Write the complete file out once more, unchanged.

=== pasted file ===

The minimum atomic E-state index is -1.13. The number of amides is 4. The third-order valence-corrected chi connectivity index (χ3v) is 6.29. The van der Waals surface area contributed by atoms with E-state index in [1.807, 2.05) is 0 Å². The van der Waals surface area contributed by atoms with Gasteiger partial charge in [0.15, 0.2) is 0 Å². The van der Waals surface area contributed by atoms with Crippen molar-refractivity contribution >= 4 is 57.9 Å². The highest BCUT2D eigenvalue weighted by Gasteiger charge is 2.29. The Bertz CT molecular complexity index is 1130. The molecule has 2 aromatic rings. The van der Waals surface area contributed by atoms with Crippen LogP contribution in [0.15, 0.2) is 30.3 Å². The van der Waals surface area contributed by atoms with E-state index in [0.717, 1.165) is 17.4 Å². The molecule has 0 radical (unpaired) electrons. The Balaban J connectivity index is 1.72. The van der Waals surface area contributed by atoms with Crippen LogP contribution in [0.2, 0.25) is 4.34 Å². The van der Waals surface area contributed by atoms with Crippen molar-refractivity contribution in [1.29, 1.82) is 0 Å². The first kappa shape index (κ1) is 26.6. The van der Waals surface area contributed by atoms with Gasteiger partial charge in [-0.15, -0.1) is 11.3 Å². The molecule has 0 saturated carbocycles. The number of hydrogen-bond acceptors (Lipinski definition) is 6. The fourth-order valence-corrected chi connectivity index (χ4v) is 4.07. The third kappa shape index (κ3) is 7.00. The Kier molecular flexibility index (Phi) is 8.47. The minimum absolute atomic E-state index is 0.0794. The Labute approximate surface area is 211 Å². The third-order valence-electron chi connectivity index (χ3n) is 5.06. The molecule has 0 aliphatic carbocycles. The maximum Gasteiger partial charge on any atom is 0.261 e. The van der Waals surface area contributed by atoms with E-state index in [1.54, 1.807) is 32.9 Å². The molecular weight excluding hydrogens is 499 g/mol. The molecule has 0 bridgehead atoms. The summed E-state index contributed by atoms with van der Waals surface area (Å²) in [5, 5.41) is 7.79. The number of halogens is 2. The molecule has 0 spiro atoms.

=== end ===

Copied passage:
The minimum atomic E-state index is -1.13. The number of amides is 4. The third-order valence-corrected chi connectivity index (χ3v) is 6.29. The van der Waals surface area contributed by atoms with E-state index in [1.807, 2.05) is 0 Å². The van der Waals surface area contributed by atoms with Gasteiger partial charge in [0.15, 0.2) is 0 Å². The van der Waals surface area contributed by atoms with Crippen molar-refractivity contribution >= 4 is 57.9 Å². The highest BCUT2D eigenvalue weighted by Gasteiger charge is 2.29. The Bertz CT molecular complexity index is 1130. The molecule has 2 aromatic rings. The van der Waals surface area contributed by atoms with Crippen LogP contribution in [0.15, 0.2) is 30.3 Å². The van der Waals surface area contributed by atoms with E-state index in [0.717, 1.165) is 17.4 Å². The molecule has 0 radical (unpaired) electrons. The Balaban J connectivity index is 1.72. The van der Waals surface area contributed by atoms with Crippen LogP contribution in [0.2, 0.25) is 4.34 Å². The van der Waals surface area contributed by atoms with Crippen molar-refractivity contribution in [1.29, 1.82) is 0 Å². The first kappa shape index (κ1) is 26.6. The van der Waals surface area contributed by atoms with Gasteiger partial charge in [-0.15, -0.1) is 11.3 Å². The molecule has 0 saturated carbocycles. The number of hydrogen-bond acceptors (Lipinski definition) is 6. The fourth-order valence-corrected chi connectivity index (χ4v) is 4.07. The third kappa shape index (κ3) is 7.00. The Kier molecular flexibility index (Phi) is 8.47. The minimum absolute atomic E-state index is 0.0794. The Labute approximate surface area is 211 Å². The third-order valence-electron chi connectivity index (χ3n) is 5.06. The molecule has 0 aliphatic carbocycles. The maximum Gasteiger partial charge on any atom is 0.261 e. The van der Waals surface area contributed by atoms with E-state index in [1.54, 1.807) is 32.9 Å². The molecular weight excluding hydrogens is 499 g/mol. The molecule has 0 bridgehead atoms. The summed E-state index contributed by atoms with van der Waals surface area (Å²) in [5, 5.41) is 7.79. The number of halogens is 2. The molecule has 0 spiro atoms.